When Olivia decides to cook for the World of Food Series we never know what we're going to get. Afghani Kabuli Palou was really good. Belgian Mussels Marinieres and Frites was outstanding. This meal from Croatia? Ugh!
I hate to stereotype, but generally the recipes from established food sites and blogs are the best. If the webpage's only picture is something like this...
Chances are the recipe sucks. If, however, this is the first thing you see...
Well, now you've got my attention!
I was so excited to find Sarah Scoble Commerfield's blog What's Cooking in Your World. She's doing what Olivia's doing, only at a much expedited pace. (At our rate it's going to take us a couple years to get through all the countries!) She includes a lot of background on the countries, her photos are gorgeous, and, if this meal is any indication, her recipes are great!
Here's Olivia getting to work on Chicken Tandori (Adapted from Desitwist.com -- haha! Ironically, the website of the heart throwing bear!)
1 whole Chicken (we used thighs)
1/2 cup plain yogurt
4 large cloves garlic, crushed
1 tsp. salt
1 tsp. ground turmeric
1 tsp. Omani mixed spice (recipe below)
1/2 tsp. ground ginger
1/2 tsp. cardamom
1 finely chopped (small) hot pepper or 1/2 tsp. cayenne pepper
4 Tbsp chopped fresh coriander or cilantro (we skipped this part)
Skin the chicken and cut into 8 pieces (if using a whole chicken).
(gosh, my hands look old!)
In a bowl, mix the chicken with all of the other spices and ingredients, except for fresh chopped coriander.
Add a few tablespoons of oil to a heavy and heat until oil is good and hot, but not smoking. Place the chicken in the pan bony side down.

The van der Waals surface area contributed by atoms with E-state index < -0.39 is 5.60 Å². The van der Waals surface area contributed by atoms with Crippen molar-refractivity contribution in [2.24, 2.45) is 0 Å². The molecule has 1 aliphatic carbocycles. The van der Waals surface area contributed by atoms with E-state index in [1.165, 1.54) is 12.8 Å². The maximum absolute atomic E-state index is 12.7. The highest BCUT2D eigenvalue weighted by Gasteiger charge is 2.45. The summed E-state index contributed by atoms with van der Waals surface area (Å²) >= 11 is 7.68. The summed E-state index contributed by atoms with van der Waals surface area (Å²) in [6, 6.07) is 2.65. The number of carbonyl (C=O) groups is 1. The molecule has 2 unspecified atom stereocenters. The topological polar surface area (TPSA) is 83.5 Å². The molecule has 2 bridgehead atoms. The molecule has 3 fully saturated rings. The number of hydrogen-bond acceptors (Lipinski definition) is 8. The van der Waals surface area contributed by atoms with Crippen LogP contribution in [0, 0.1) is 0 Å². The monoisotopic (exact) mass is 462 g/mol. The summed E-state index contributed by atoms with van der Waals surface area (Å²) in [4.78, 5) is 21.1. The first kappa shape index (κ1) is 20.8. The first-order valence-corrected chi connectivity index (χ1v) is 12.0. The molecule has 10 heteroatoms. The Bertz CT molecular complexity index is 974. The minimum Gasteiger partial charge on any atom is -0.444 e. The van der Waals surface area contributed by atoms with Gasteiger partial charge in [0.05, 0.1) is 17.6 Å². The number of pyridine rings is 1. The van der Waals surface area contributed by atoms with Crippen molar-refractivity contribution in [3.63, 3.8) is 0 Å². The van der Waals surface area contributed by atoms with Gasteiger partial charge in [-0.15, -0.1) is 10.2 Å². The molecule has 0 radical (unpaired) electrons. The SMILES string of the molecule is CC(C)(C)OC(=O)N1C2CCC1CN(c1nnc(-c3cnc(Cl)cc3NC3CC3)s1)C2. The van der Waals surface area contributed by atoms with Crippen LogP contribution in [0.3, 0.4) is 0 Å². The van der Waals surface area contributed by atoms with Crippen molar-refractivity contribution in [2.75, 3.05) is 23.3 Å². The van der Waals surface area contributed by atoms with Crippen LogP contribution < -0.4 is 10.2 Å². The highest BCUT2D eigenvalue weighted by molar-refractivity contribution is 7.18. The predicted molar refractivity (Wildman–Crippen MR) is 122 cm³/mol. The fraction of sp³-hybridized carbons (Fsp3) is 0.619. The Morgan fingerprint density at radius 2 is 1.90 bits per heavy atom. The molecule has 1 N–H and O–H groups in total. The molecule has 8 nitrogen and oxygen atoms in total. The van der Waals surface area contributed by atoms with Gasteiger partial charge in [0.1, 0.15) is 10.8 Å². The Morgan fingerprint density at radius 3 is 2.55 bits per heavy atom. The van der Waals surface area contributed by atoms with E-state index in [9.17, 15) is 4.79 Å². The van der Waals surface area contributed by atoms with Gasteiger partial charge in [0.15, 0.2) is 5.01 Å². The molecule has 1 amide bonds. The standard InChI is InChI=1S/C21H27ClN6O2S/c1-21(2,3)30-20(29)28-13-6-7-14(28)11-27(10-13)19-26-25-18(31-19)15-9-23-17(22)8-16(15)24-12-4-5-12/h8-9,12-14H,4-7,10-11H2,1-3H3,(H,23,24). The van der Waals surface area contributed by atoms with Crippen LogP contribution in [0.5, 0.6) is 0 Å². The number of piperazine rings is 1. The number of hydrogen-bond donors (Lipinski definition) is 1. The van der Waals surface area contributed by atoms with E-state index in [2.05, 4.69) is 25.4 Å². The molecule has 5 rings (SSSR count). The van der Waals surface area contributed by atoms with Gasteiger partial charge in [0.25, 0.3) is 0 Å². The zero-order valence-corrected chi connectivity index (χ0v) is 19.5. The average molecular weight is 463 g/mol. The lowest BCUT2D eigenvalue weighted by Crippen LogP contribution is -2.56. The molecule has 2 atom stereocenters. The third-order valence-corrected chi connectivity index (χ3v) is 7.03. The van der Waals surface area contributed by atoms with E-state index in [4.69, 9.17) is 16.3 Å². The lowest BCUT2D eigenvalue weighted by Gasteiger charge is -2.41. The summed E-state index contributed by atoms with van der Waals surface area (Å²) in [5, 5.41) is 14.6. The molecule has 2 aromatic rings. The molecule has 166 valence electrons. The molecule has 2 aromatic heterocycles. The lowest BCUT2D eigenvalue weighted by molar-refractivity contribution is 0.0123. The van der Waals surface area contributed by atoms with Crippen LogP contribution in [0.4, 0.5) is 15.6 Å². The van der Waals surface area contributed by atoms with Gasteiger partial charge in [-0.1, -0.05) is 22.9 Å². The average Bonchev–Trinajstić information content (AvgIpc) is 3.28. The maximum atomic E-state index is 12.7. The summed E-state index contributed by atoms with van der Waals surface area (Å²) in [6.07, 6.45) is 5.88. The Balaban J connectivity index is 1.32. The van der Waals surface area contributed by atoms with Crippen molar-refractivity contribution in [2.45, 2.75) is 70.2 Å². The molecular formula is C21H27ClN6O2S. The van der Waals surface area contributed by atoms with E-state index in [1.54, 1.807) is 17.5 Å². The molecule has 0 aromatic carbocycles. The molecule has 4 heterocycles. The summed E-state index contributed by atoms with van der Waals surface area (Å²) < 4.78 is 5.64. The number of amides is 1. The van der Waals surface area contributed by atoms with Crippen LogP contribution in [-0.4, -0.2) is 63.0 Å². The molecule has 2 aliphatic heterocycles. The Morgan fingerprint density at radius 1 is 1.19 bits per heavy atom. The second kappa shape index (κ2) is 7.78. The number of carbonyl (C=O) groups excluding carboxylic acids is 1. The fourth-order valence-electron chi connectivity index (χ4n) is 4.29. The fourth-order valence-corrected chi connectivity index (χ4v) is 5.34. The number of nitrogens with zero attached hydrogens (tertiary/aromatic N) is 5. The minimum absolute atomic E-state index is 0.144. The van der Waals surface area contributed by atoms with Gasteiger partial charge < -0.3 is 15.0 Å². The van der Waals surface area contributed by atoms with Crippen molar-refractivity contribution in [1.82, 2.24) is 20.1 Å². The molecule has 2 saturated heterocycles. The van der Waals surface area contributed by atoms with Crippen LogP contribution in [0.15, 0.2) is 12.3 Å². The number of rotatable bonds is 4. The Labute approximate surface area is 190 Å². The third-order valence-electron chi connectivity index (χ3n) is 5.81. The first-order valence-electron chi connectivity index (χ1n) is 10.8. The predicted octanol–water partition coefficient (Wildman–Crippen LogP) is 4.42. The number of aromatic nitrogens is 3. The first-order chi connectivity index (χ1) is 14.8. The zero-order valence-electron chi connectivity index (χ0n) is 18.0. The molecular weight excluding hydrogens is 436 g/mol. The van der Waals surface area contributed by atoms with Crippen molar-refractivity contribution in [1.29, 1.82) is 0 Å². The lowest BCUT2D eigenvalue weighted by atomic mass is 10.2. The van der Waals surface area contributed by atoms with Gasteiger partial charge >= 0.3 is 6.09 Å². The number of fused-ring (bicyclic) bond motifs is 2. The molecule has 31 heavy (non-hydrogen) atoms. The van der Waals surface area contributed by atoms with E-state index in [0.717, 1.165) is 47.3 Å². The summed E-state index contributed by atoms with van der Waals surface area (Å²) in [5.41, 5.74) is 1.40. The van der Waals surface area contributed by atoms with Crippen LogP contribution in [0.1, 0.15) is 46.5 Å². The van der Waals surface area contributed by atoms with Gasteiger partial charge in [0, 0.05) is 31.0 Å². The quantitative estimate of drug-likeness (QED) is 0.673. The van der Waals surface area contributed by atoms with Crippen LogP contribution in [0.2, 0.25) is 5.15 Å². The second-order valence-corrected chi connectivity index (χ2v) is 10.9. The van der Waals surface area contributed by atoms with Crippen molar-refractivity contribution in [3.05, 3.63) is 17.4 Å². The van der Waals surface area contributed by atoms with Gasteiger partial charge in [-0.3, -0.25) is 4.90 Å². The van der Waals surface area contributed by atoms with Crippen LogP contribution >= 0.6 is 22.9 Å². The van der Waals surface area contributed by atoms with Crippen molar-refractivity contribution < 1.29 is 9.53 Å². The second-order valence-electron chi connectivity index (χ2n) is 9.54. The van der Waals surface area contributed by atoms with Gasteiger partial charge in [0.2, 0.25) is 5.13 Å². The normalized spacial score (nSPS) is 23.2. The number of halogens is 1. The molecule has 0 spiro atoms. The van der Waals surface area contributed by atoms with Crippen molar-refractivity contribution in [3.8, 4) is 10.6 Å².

Sprinkle the fresh coriander over the chicken. (we skipped this part)
Cover with lid. Lower the heat to the minimum level and allow to simmer for 50-60 minutes or until the chicken is tender. You may serve chicken as is, or brown it under a broiler for a few minutes (we did).
Sarah serves hers with Basmati rice and garnish with fresh cilantro. We served ours with couscous, steamed carrots and fresh blueberries.
Omani Spice Mix (Buharat) - (adapted from ehow.com)
4 tsp. paprika
4 tsp. black pepper
1 tsp. ground coriander
1 tsp. ground cloves
1 tsp. ground cinnamon
1 tsp. ground cumin
1 tsp. ground cardamom
1 tsp. ground nutmeg
1 tsp. ground ginger
Add all the individual spices together in a bowl.
Place the mixed spices in a covered jar and use for future recipes
Can be added directly to stews or used as a marinade.
Hint: Make sure you label your spice mix. We've got a jar full of something - who knows what!?! - in our pantry. It's cinnamon-y smelling, but I'm not sure if it should go in mid-eastern meatballs or french toast!
Reviews of Chicken Tandoori
Jason - I thought it was excellent. Wish there was more chicken.
Tanya - What he said.
Miranda - It was good. Spicy, but good. I'm not so much into the carrots.
Olivia - It was very good. I thought more chicken would be good. I love couscous and hate carrots.
Hannah - (keeps shushing me because she's done eating and is now on to a Criminal Minds marathon. Apparently serial killers trump serial bloggers)